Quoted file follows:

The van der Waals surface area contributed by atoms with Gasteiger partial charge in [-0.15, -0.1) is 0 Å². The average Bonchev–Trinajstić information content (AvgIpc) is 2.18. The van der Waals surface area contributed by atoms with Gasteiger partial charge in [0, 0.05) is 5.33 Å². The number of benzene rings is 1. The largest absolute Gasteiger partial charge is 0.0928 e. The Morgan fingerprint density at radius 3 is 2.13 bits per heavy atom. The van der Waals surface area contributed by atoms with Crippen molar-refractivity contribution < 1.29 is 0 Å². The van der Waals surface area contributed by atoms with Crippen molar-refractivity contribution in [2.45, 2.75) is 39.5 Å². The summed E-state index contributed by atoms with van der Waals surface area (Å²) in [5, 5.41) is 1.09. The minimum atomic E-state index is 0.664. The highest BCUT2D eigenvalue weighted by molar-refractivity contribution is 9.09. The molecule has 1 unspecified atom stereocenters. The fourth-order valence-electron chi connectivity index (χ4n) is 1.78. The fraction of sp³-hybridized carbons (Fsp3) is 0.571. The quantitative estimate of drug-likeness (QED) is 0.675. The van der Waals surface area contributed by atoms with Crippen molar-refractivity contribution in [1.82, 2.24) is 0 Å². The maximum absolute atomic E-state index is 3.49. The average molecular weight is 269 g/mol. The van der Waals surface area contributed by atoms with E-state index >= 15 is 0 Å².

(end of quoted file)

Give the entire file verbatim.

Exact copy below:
The van der Waals surface area contributed by atoms with Gasteiger partial charge in [-0.15, -0.1) is 0 Å². The average Bonchev–Trinajstić information content (AvgIpc) is 2.18. The van der Waals surface area contributed by atoms with Gasteiger partial charge in [0, 0.05) is 5.33 Å². The number of benzene rings is 1. The largest absolute Gasteiger partial charge is 0.0928 e. The Morgan fingerprint density at radius 3 is 2.13 bits per heavy atom. The van der Waals surface area contributed by atoms with Crippen molar-refractivity contribution < 1.29 is 0 Å². The van der Waals surface area contributed by atoms with Crippen molar-refractivity contribution in [2.45, 2.75) is 39.5 Å². The summed E-state index contributed by atoms with van der Waals surface area (Å²) in [5, 5.41) is 1.09. The minimum atomic E-state index is 0.664. The highest BCUT2D eigenvalue weighted by molar-refractivity contribution is 9.09. The molecule has 1 unspecified atom stereocenters. The fourth-order valence-electron chi connectivity index (χ4n) is 1.78. The fraction of sp³-hybridized carbons (Fsp3) is 0.571. The quantitative estimate of drug-likeness (QED) is 0.675. The van der Waals surface area contributed by atoms with Crippen molar-refractivity contribution in [1.82, 2.24) is 0 Å². The maximum absolute atomic E-state index is 3.49. The average molecular weight is 269 g/mol. The van der Waals surface area contributed by atoms with E-state index >= 15 is 0 Å².